Framers of 1987 Constitution: Bangsamoro is “about people, not about constitutionality of words”

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DAVAO CITY (MindaNews/13 January) — “Bangsamoro is about the development of people, not about the constitutionality of words,” surviving members of the 1986 Constitutional Commission (ConCom) that drafted the 1987 Constitution, said in a statement.

The seven-page statement and two-page Executive Summary dated January 9 but released on January 12, was signed by 14 of 18 surviving members of the ConCom, who also expressed they “fully support the creation of the Bangsamoro Autonomous Region” as its importance to the future of the country is “unprecedented both as an unfulfilled promise and as a model of equitable autonomy.”

“The core principle of the 1987 Constitution in mandating a special status for the autonomous regions is the human development of the people of Muslim Mindanao and the Cordilleras. Hence, the public conversation should not be about semantics but about people – their needs, their aspirations, their choices – and about empowering them with the environment and institutional framework for social justice,” the framers, among them a former Supreme Court justice, an Associate Justice, two Commission on Election chairs and a commissioner, legal luminaries and a bishop, said.

“Reason tells us that a Bangsamoro Autonomous Region can close the centuries- old gap between law and justice and that we are on the cusp of a historic opportunity to make it happen,” the framers said as they noted that the central theme of the 1987 Constitution was “social justice that calls for genuine social change,” that this is broader in scope and intent than the 1935 and 1973 Constitutions, and that “an interpretation of any relevant provision of the Constitution that results in war and abject poverty would be contrary to its intention,” they said.

The framers believe that a new organic law – in this case the Bangsamoro Basic Law (BBL) — “is necessary to fulfill the vision and spirit that guided the constitutional provisions on autonomous regions since RA 6734 and RA 9054 (the Organic Acts creating and amending the Autonomous Region in Muslim Mindanao) have clearly not gone far enough to give life to the concept of autonomy for Muslim Mindanao as envisioned by the Constitution.”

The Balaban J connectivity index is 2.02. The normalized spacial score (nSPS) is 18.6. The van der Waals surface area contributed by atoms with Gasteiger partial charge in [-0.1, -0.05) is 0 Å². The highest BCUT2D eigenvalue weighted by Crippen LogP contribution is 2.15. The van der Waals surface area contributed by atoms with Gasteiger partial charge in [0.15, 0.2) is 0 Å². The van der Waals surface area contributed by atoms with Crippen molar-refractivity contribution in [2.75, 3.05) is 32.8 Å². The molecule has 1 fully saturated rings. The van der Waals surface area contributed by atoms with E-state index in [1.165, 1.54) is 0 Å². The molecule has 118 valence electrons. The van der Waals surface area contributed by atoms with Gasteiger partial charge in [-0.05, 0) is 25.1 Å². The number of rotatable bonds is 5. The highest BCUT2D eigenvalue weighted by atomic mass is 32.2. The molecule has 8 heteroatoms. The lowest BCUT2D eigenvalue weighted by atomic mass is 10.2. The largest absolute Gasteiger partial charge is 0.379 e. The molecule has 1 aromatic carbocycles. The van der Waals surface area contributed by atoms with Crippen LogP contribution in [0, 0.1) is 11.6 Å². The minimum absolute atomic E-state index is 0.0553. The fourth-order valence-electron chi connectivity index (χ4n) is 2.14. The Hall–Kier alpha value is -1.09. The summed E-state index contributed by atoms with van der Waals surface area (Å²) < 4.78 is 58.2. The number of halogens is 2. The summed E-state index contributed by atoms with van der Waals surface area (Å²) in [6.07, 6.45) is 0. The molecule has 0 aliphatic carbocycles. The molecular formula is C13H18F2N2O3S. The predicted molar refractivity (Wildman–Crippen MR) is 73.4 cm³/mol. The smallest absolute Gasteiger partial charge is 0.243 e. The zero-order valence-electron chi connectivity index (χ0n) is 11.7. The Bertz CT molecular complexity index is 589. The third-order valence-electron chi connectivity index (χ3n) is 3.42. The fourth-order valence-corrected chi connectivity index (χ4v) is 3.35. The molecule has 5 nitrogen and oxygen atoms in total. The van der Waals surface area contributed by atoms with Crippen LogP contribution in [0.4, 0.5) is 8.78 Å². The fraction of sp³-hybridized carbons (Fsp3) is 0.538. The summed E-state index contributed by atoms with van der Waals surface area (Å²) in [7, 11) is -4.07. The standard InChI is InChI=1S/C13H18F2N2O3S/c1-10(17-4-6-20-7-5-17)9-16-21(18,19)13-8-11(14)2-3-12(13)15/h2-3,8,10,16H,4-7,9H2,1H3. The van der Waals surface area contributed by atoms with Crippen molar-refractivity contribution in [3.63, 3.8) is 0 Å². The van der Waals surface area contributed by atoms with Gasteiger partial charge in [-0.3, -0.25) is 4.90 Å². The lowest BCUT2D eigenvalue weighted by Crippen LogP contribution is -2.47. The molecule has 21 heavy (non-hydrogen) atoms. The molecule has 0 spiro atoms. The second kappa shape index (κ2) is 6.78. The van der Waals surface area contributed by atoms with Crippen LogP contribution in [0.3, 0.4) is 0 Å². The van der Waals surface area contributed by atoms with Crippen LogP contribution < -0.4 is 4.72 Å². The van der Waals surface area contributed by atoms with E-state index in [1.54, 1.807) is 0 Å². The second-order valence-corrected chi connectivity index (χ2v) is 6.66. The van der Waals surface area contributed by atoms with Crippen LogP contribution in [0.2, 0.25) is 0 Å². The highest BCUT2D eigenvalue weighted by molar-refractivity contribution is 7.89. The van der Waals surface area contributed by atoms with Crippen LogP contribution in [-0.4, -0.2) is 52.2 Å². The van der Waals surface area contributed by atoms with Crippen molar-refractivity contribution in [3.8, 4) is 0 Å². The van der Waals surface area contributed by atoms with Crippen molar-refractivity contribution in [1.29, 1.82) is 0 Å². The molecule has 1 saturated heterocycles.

“We were aware in 1986 that we were imperfect instruments of the sovereign will of our people But however imperfect our perceptions then or our fading memories today, recurring questions on the ‘constitutionality’ of the Comprehensive Agreement on the Bangsamoro (CAB) and of the proposed Bangsamoro Basic Law (BBL) lead us to offer our insights,” the statement said.

The statement comes barely a week before Congress, which is deliberating the BBL, resumes sessions. The House of Representatives’ Ad Hoc Committee on the Bangsamoro Basic Law is about to complete its public hearings, expecting to finish the Committee report by February 11 for the plenary debates that would start on February 16.

Two Senate Committees under Senators Ferdinand Marcos, Jr. and Miriam Defensor-Santiago, are still completing their hearings.

The issue on alleged unconstitutionality of some provisions in the BBL has been repeatedly cited during the public hearings and will be the subject of Senator Santiago’s hearings.

Real issue

But the framers of the 1987 Constitution said the Bangsamoro “is about the development of people, not about the constitutionality of words.”

The framers quoted a testimony of an old man from the Cordilleras, which they said is “instructive on the real issue that should be considered” as he said they asked for a teacher, a person to repair their road, a doctor but government sent none, and that government men came with a project to build a dam and sent in the Philippine Constabulary and ARMM … which “we did not ask for.”